The purpose of this site is to provide an alternative for people who are disenchanted with the stale fare of economics dished up these days at our colleges and universities and generously offered to government policy makers. It is an alternative that centers on real human beings in a social setting. Although long in the shadow of both English classical economics and its neoclassical offspring--and also
the critical alternative penned by Karl Marx and his followers--humanistic
economics is a tradition that for two centuries has provided a counterpoint to
orthodoxy. At the same time, it can look back some two hundred years with pride to its pioneering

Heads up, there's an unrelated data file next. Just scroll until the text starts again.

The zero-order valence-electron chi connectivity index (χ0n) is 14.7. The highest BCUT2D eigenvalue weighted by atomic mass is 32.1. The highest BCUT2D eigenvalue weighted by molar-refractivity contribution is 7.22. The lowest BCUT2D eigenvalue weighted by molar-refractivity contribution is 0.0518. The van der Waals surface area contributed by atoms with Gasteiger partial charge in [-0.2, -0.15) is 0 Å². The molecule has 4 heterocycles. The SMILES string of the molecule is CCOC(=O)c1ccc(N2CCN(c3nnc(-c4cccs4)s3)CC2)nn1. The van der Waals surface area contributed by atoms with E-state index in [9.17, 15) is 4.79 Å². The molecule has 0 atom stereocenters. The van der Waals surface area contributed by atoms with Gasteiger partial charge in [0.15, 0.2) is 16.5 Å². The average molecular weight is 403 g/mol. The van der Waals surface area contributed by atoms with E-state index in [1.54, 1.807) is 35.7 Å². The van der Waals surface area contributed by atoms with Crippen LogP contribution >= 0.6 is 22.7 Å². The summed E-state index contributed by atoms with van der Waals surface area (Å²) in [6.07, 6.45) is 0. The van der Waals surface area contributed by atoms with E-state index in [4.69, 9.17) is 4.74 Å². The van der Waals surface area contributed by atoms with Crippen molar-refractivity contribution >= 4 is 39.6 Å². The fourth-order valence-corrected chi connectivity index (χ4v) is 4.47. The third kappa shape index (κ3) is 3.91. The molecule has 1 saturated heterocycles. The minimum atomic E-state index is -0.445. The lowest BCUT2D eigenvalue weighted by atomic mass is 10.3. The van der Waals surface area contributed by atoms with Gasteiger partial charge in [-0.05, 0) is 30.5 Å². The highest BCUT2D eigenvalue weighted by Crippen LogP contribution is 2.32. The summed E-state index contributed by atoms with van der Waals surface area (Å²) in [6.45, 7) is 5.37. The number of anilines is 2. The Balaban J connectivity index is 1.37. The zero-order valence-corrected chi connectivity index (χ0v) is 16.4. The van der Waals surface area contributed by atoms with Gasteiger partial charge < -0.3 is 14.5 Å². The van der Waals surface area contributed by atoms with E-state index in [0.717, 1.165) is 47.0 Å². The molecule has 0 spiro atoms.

contributions in civilizing social reform.
In short, it is a type of evolving economic thought that centers around the satisfaction of basic human needs of both present and future generations, while fully respecting human dignity. For an economic system it rejects both libertarian laissez-faire and collectivist central planning. Instead it promotes a “social market economy” under the direction of a democratic government aiming at full employment, minimal poverty and the building of community.
In many aspects it can also be understood as a pragmatic, non-theoretically abstract “institutional economics” that is free of postmodern relativism and materialist ideology.
The quartet of great humanistic economists pictured above are (from left to right): J.C.L. Simonde de Sismondi (1773-1842); John A. Hobson (1859-1940); Mohandes Gandhi (1869-1948); and E.F. Schumacher (1911-1977).
Site design by Guité Gfeller , Ben Guité and Gretchen Gfeller